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OPLIN 4cast #443: The business of family histories

Posted in 4cast

family portraitAncestry Library Edition, which has been part of the Ohio Web Library since July 2011, is one of the most popular statewide library databases, generating over 3 million public library user searches a year (and another 1.3 million from school and college libraries), despite the fact that it is the only Ohio Web Library resource that requires people to go to their library to use it. This on-site requirement stems from’s business agreement with ProQuest – the Ancestry Library Edition vendor – which did not allow at-home access under any circumstances; that would have reduced’s sales to individuals. Recent news about a possible sale of is a good excuse for us to take a look at the history of the company and this business of selling online genealogy information.

  • About me (Paul Allen blog)  “My biggest claim to fame comes from co-founding in 1997 (again with Dan Taggart) and launching the web site in 1998. I was the company CEO for the first year, where we actually achieved positive cash flow as an internet subscription company before raising outside capital. Then we hired my brother Curt Allen, who led the company as we raised $90.5 million in venture capital. We tried to go public in 2000 but missed the window.”
  • Permira to buy for $1.6 billion [October 2012] (New York Times | Mark Scott)  “The agreement comes three years after raised $100 million in an initial public offering. The site, which allows individuals to trace their heritage, has customers in 15 countries, though the majority of its users are based in the United States, Canada, Britain and Australia. The deal will be a welcome reprieve for the site, which has struggled since becoming a publicly listed company. After hitting a $45 high in 2011, its stock price has tumbled to around $29 on concerns that consumers are reducing their spending because of the economic crisis.”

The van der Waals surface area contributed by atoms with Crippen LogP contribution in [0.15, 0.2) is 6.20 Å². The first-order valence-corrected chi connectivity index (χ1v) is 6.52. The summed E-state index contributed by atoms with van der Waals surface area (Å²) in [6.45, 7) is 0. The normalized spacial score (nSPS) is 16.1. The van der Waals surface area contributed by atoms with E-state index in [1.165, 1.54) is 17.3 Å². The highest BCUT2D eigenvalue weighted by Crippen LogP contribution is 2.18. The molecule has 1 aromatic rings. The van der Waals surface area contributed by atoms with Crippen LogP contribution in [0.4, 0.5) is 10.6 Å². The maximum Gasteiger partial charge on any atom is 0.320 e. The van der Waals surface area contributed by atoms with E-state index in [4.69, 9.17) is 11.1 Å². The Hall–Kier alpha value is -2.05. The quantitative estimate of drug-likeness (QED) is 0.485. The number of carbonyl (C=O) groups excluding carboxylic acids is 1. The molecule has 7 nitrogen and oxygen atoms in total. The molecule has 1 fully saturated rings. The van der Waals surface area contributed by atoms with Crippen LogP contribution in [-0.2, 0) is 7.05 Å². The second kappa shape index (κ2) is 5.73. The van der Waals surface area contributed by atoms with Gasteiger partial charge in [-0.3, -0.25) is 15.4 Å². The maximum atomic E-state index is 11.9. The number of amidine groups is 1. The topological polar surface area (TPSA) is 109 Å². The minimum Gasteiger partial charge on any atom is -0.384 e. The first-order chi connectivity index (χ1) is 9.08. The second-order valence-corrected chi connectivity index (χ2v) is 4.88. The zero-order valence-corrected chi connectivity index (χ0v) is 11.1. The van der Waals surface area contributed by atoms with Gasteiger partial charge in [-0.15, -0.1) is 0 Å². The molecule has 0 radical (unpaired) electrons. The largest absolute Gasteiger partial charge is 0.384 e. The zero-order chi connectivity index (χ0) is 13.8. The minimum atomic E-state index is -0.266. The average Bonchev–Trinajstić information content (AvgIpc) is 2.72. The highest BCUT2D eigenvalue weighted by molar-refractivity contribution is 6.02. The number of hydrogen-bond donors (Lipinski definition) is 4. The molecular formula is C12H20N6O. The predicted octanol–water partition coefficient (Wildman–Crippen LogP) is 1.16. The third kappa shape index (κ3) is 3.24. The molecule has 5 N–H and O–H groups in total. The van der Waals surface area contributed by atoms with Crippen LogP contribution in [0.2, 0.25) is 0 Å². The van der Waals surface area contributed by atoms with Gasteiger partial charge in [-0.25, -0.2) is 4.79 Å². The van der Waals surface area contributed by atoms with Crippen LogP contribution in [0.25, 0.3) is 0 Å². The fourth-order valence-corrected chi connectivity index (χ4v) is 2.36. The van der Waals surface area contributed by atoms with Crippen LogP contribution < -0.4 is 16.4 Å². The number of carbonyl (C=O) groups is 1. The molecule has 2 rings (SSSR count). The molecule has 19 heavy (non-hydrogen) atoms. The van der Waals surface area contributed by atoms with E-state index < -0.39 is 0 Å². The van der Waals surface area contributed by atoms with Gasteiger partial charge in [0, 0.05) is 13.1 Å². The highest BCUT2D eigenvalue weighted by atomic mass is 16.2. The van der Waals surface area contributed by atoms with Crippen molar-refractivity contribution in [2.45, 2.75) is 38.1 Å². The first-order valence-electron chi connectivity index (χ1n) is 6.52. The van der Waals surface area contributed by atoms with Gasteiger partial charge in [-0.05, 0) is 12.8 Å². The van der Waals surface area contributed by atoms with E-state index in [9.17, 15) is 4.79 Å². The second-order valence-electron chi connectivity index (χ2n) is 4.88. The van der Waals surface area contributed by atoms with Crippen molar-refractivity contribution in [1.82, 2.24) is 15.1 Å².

• Exclusive: Genealogy website explores sale: sources (Reuters | Liana B. Baker And Greg Roumeliotis)  “Permira Advisers LLC, the buyout firm that owns most of privately held Ancestry, has hired investment banks to run an auction for the company, the people said this week. The sources asked not to be identified because the sale process is confidential. Permira declined to comment, while an Ancestry spokeswoman did not respond to a request for comment. Based in Provo, Utah, Ancestry has a database of more than 15 billion historical records and more than 2.1 million paying subscribers. Subscription fees accounted for 83 percent of its total revenue of $619.6 million last year.”
  • HeritageQuest Online now provides data from Ancestry (Eastman’s Own Genealogy Newsletter | Dick Eastman)  “HeritageQuest Online (a division of ProQuest) has supplied genealogy information to libraries for years. […] HeritageQuest Online has now announced that the genealogy information within its service is being replaced with information from Indeed, I logged onto my local public library’s web site this morning, went to the HeritageQuest Online database, and performed a search for an elusive great-great-grandfather of mine. When a census page appeared on the screen it looked clearer than what I have seen before and it also had an Ancestry logo in the upper-left corner.”

Articles from Ohio Web Library: